Greta Gerwig’s Small Women is a warm blanket in a cold world: Review
Does the world really need another Little Women? Dozens of stage and screen adaptations of Louisa May Alcott’s beloved novel would probably say no. And for the most part, that she did: Her 2019 take is less a faithful rendering of this text than a kind of joyful reimaging, a classic rid of cobwebs (though it keeps the crinolines).
The story plunges without preamble into the New York lifetime of aspiring writer Jo (Gerwig’s Lady Bird muse Saoirse Ronan) scratching by in a local boarding home and attempting to market her swashbuckling adventure stories to a skeptical publisher (Tracy Letts).
For lovers of the novel, the figures that shortly appear in flashbacks are more than familiar — they feel like family: Meg (Emma Watson), the tender, well-behaved eldest March sister; candy homebody Beth (Eliza Scanlen); vain little dreamer Amy (Florence Pugh); and their saintly, eternally patient mother Marmee (Laura Dern).
While the March patriarch (Bob Odenkirk) is away fighting the Civil War, the surrogate men in the girls’ lives become their wealthy, stiff-lipped neighbor (Chris Cooper), his worried grandson Theodore”Laurie” Laurence (Timothée Chalamet), and Laurie’s impossibly square-jawed coach John Brooke (James Norton).
Wilson Webb/Columbia Pictures
It is difficult to know how non-readers of this book will take in most of what follows, since Gerwig’s script so often supposes that her audience understands the narrative and she does, and are alike impatient to get to the good stuff. Many of the touchstone moments of the book — a curling iron, a glove that was mislaid, an icy plunge in a local pond — are treated more like incidents to be ticked off a list than lingered on.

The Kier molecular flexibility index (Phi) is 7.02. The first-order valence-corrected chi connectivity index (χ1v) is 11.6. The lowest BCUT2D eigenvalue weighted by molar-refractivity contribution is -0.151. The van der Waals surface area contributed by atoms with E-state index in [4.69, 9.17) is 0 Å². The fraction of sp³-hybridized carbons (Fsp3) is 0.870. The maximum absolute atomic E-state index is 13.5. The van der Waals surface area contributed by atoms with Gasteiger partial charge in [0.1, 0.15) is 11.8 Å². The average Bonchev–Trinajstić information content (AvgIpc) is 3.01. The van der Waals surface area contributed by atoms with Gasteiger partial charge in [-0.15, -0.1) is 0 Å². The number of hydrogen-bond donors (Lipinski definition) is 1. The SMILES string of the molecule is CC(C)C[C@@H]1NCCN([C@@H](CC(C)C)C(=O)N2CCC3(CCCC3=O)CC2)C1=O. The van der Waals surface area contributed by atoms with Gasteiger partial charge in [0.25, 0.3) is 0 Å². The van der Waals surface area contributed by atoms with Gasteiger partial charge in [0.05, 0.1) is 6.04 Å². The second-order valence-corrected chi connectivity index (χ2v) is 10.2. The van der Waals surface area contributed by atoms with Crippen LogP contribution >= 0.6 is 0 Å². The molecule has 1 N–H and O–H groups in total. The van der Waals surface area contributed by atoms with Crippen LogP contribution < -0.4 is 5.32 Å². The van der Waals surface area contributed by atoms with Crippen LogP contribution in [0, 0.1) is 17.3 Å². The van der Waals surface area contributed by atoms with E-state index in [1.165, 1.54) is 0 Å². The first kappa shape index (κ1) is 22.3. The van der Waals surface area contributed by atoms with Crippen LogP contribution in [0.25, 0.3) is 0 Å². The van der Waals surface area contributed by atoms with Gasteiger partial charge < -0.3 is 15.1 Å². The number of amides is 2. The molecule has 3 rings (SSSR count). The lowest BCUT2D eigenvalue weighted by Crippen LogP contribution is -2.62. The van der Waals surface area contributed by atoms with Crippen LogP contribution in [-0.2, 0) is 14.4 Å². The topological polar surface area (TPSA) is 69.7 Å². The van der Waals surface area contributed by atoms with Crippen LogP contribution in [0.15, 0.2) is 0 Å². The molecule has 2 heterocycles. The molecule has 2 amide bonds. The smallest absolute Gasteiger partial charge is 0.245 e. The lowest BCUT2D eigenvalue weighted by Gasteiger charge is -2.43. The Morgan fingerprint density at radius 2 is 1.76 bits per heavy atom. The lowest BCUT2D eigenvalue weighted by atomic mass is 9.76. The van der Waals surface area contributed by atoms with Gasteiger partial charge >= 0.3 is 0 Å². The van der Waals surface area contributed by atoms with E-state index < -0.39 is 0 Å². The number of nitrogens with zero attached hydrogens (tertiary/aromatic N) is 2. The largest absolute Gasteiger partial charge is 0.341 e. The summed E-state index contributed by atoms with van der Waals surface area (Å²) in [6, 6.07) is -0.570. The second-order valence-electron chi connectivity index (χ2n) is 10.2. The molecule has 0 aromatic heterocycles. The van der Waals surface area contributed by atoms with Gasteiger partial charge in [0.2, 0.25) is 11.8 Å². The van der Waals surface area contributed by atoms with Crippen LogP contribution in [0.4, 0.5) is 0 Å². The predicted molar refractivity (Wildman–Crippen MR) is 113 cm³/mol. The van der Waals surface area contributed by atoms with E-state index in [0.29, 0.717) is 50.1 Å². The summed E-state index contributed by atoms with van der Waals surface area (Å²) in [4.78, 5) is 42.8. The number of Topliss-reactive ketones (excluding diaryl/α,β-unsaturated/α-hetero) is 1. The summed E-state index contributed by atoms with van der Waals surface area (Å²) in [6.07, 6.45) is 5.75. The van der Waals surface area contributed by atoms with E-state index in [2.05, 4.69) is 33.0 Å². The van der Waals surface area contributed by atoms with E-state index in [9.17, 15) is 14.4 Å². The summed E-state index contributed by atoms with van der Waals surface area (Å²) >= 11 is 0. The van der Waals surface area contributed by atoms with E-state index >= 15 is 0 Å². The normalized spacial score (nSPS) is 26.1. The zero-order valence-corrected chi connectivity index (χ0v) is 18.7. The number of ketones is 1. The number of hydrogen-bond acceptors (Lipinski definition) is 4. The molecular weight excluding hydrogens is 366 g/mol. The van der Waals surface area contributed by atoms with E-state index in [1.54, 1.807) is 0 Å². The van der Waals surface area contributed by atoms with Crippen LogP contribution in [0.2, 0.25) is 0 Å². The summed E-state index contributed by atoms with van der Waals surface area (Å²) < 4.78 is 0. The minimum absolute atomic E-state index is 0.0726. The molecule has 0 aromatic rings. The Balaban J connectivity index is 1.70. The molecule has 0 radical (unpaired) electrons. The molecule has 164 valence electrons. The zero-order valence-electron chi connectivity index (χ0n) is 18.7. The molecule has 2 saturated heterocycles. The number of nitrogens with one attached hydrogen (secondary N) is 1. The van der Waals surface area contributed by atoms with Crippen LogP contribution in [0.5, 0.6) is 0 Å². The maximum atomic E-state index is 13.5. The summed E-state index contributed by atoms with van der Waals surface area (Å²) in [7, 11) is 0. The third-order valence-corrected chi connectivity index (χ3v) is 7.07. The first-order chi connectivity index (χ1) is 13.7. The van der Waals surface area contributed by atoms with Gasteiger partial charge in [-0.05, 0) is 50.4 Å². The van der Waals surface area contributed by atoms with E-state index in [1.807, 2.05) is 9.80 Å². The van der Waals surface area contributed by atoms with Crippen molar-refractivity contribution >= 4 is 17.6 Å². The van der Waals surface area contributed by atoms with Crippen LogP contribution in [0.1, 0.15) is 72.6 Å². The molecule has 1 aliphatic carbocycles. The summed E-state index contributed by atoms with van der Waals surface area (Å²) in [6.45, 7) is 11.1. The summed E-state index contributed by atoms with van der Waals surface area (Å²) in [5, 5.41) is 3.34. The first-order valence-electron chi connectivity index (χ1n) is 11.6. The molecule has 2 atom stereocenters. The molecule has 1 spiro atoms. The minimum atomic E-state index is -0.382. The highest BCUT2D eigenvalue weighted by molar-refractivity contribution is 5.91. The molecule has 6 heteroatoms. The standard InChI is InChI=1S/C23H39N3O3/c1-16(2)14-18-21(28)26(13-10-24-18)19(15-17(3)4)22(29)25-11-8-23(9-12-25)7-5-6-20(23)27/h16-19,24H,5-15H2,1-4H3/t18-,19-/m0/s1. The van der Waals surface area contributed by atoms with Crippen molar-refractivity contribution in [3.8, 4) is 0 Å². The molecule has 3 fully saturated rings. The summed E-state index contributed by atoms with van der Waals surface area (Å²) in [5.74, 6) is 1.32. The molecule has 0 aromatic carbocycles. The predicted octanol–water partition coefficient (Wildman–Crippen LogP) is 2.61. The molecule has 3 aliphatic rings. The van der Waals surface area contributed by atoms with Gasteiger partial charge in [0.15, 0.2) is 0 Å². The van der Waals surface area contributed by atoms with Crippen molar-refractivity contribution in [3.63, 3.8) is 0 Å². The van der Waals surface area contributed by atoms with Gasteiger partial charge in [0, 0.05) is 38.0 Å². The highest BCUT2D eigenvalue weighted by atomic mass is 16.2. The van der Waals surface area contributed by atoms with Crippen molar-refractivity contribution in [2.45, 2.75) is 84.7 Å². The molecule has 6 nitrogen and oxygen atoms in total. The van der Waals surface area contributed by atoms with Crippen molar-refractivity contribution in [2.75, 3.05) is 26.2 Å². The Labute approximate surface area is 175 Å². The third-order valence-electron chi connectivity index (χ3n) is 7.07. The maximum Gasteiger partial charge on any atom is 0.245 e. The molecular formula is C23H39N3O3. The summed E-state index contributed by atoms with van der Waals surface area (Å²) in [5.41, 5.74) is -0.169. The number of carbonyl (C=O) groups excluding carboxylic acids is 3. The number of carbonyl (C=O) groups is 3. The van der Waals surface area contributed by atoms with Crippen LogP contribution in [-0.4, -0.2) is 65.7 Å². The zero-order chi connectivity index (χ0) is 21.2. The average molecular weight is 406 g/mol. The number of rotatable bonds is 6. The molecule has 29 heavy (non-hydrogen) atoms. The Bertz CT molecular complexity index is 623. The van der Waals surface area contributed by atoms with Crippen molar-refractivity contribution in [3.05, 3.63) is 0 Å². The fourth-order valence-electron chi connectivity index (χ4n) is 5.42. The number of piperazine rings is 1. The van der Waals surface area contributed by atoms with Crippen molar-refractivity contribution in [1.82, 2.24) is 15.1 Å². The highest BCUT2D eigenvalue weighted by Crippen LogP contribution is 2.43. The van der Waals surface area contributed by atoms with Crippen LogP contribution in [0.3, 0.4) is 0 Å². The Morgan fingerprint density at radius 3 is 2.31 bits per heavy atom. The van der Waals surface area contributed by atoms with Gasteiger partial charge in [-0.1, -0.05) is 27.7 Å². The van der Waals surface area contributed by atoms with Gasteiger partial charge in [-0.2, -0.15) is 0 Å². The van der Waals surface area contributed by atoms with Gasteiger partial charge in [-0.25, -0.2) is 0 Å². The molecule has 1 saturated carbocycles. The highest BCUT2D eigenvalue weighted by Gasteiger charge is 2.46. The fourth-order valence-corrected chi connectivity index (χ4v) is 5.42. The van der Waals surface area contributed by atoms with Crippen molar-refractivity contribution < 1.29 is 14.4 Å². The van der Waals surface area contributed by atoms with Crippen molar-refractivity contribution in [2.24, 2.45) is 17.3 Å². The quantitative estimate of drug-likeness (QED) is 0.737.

that may make the first half feel equally rushed and episodic, but as the story evolves to its telling, the old magic of the story — and Gerwig’s vibrant, tender-hearted link to it take over. The appearance of the film itself is lovely, nearly every scene gorgeously composed and shot in painterly light, and the throw, from the delicately of Dern shaded Marmee into the lovelorn Laurie of Chalamet , uniformly amazing\.
Pugh, therefore good in this year’s Midsommar and Fighting With My Family, brings welcome layers into her willful pigtailed Amy; Cooper, Odenkirk, and Meryl Streep, as the women’ ornery Aunt March, duly make the most of their small turns. Nonetheless, it’s Ronan’s ferocious, tender Jo who conveys just about any scene she’s in; a fourth Oscar nod to the Irish actress, nevertheless somehow only 25, seems both inevitable and got.
Purists may blanche at the strenuously modern manufacturer of feminism the film imposes here, and also the generally contemporary atmosphere that permeates over all its carriages and top hats. If Gerwig’s awakened Women-hood verges on anachronism, though, it also feels fully loyal to the spirit of Alcott, a woman constantly well in advance of her time. And like a sort of balm too, for a age when the long-held values — kindness, courage, strength in vulnerability of the novel — still feel a lot farther away than they ought to. A–
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